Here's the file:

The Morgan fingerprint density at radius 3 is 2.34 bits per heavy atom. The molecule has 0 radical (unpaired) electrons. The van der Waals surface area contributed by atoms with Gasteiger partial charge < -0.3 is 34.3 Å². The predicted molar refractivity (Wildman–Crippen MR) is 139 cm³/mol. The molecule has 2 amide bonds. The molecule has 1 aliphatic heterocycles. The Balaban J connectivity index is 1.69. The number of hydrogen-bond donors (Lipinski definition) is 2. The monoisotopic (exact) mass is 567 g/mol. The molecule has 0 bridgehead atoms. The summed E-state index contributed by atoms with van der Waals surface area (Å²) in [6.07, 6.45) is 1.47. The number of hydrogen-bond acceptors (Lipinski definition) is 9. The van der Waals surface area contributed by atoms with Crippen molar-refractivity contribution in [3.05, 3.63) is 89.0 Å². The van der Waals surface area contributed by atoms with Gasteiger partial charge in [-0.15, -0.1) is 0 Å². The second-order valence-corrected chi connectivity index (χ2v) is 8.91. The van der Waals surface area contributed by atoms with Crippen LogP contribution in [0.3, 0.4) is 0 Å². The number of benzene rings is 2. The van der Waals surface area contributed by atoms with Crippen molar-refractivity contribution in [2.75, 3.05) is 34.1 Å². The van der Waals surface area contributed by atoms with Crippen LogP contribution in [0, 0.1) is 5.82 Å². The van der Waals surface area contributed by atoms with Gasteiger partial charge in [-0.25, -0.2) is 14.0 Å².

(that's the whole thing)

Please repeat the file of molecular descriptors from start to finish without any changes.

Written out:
The Morgan fingerprint density at radius 3 is 2.34 bits per heavy atom. The molecule has 0 radical (unpaired) electrons. The van der Waals surface area contributed by atoms with Gasteiger partial charge < -0.3 is 34.3 Å². The predicted molar refractivity (Wildman–Crippen MR) is 139 cm³/mol. The molecule has 2 amide bonds. The molecule has 1 aliphatic heterocycles. The Balaban J connectivity index is 1.69. The number of hydrogen-bond donors (Lipinski definition) is 2. The monoisotopic (exact) mass is 567 g/mol. The molecule has 0 bridgehead atoms. The summed E-state index contributed by atoms with van der Waals surface area (Å²) in [6.07, 6.45) is 1.47. The number of hydrogen-bond acceptors (Lipinski definition) is 9. The van der Waals surface area contributed by atoms with Crippen molar-refractivity contribution in [3.05, 3.63) is 89.0 Å². The van der Waals surface area contributed by atoms with Gasteiger partial charge in [-0.15, -0.1) is 0 Å². The second-order valence-corrected chi connectivity index (χ2v) is 8.91. The van der Waals surface area contributed by atoms with Crippen LogP contribution in [0.3, 0.4) is 0 Å². The number of benzene rings is 2. The van der Waals surface area contributed by atoms with Crippen molar-refractivity contribution in [2.75, 3.05) is 34.1 Å². The van der Waals surface area contributed by atoms with Crippen LogP contribution in [0, 0.1) is 5.82 Å². The van der Waals surface area contributed by atoms with Gasteiger partial charge in [-0.25, -0.2) is 14.0 Å².